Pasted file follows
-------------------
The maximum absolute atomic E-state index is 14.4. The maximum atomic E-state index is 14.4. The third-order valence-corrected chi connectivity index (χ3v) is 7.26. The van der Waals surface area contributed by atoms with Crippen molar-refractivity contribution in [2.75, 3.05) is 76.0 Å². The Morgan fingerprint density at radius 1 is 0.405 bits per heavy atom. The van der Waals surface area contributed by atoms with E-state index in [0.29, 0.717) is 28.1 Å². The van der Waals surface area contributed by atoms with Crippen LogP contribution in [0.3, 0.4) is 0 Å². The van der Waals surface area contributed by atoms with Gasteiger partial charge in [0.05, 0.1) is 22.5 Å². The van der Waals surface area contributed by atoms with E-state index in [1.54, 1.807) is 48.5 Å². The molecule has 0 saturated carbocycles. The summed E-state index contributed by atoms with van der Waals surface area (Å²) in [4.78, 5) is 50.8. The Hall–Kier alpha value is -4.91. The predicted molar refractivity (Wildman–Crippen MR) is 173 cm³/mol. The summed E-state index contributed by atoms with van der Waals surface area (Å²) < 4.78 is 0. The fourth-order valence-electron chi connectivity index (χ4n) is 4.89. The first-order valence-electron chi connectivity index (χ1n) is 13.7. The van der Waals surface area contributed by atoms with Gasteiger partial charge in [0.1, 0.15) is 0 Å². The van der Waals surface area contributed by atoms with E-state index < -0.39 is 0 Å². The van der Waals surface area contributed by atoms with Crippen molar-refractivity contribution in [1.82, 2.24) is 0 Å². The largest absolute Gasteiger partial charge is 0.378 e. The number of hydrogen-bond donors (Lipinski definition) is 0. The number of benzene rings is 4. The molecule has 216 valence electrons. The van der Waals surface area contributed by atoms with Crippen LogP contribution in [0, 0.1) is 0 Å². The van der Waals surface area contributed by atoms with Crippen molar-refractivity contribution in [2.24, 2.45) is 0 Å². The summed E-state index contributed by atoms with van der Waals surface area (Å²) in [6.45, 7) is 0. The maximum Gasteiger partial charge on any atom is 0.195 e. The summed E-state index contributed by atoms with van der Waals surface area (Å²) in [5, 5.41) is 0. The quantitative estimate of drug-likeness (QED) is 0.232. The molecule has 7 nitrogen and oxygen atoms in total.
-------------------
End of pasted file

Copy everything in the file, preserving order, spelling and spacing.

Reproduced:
The maximum absolute atomic E-state index is 14.4. The maximum atomic E-state index is 14.4. The third-order valence-corrected chi connectivity index (χ3v) is 7.26. The van der Waals surface area contributed by atoms with Crippen molar-refractivity contribution in [2.75, 3.05) is 76.0 Å². The Morgan fingerprint density at radius 1 is 0.405 bits per heavy atom. The van der Waals surface area contributed by atoms with E-state index in [0.29, 0.717) is 28.1 Å². The van der Waals surface area contributed by atoms with Crippen LogP contribution in [0.3, 0.4) is 0 Å². The van der Waals surface area contributed by atoms with Gasteiger partial charge in [0.05, 0.1) is 22.5 Å². The van der Waals surface area contributed by atoms with E-state index in [1.54, 1.807) is 48.5 Å². The molecule has 0 saturated carbocycles. The summed E-state index contributed by atoms with van der Waals surface area (Å²) in [4.78, 5) is 50.8. The Hall–Kier alpha value is -4.91. The predicted molar refractivity (Wildman–Crippen MR) is 173 cm³/mol. The summed E-state index contributed by atoms with van der Waals surface area (Å²) < 4.78 is 0. The fourth-order valence-electron chi connectivity index (χ4n) is 4.89. The first-order valence-electron chi connectivity index (χ1n) is 13.7. The van der Waals surface area contributed by atoms with Gasteiger partial charge in [0.1, 0.15) is 0 Å². The van der Waals surface area contributed by atoms with E-state index < -0.39 is 0 Å². The van der Waals surface area contributed by atoms with Crippen molar-refractivity contribution in [1.82, 2.24) is 0 Å². The largest absolute Gasteiger partial charge is 0.378 e. The number of hydrogen-bond donors (Lipinski definition) is 0. The number of benzene rings is 4. The molecule has 216 valence electrons. The van der Waals surface area contributed by atoms with Crippen LogP contribution in [0, 0.1) is 0 Å². The van der Waals surface area contributed by atoms with Crippen molar-refractivity contribution in [2.24, 2.45) is 0 Å². The summed E-state index contributed by atoms with van der Waals surface area (Å²) in [6.45, 7) is 0. The maximum Gasteiger partial charge on any atom is 0.195 e. The summed E-state index contributed by atoms with van der Waals surface area (Å²) in [5, 5.41) is 0. The quantitative estimate of drug-likeness (QED) is 0.232. The molecule has 7 nitrogen and oxygen atoms in total.